In this session we address the reserved rights of prisoners, which are predicated on the aims of rehabilitating and generally reforming prisoners, as well as preparing them for a successful return to society. While the law establishes incarceration as punishment, thought is also given to preserving the reserved rights of prisoners. Measures foreseen by the law for the protection of these reserved rights comprise:
1. Provision for essential needs. On the basis of the fact that, in deference to prisoner rights, humane considerations necessitate that punishments which deprive liberty also allow inmates to meet their essential needs.
2. Treatment of prisoners. Ill prisoners ought to be examined and treated, and newly-entered prisoners ought to be subjected to a total medical examination (per moral principles of medicine ratified by the general assembly of the United Nations regarding the rights of prisoners.)
3. Mental health support for prisoners: For purposes of mental health support for prisoners, prevention of depression and anxiety, and protection of their reserved rights, opportunities for leave, meetings with others, communication, and telephone contact with family ought to be provided for.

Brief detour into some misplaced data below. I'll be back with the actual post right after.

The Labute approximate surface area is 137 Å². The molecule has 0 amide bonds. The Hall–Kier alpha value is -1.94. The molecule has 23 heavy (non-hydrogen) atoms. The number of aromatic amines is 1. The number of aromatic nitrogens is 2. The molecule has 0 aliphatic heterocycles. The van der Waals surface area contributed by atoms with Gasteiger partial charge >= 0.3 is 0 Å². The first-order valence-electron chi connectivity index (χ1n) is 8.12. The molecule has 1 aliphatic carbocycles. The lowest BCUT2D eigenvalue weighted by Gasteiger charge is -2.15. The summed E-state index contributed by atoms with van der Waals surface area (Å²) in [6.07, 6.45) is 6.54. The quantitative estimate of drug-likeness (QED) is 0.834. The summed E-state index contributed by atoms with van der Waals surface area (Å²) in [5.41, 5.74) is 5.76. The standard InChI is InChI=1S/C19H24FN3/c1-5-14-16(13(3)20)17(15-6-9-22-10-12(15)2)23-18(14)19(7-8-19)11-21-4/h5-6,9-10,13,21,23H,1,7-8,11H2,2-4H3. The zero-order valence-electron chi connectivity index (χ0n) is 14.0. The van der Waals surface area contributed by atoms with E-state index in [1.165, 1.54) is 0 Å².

4. Employment of prisoners. The aim of providing work to inmates in prison is to reform and train them in preparation for their return and accustomization to a life in normal society.
5. Education and nurture. Vocational training, scientific and professional learning, preparation for participation in cultural, artistic, and athletic groups, and the nurturing of thought are the most important principles in the conduct of methods of training and reform in prisons.
6. The right to petition to qualified authorities regarding agents and officials. In the matters of insult, violation of privacy, and torture (with reference to instances of torture.) Further into the session these reserved rights will be considered relative to political prisoners and prisoners of conscience.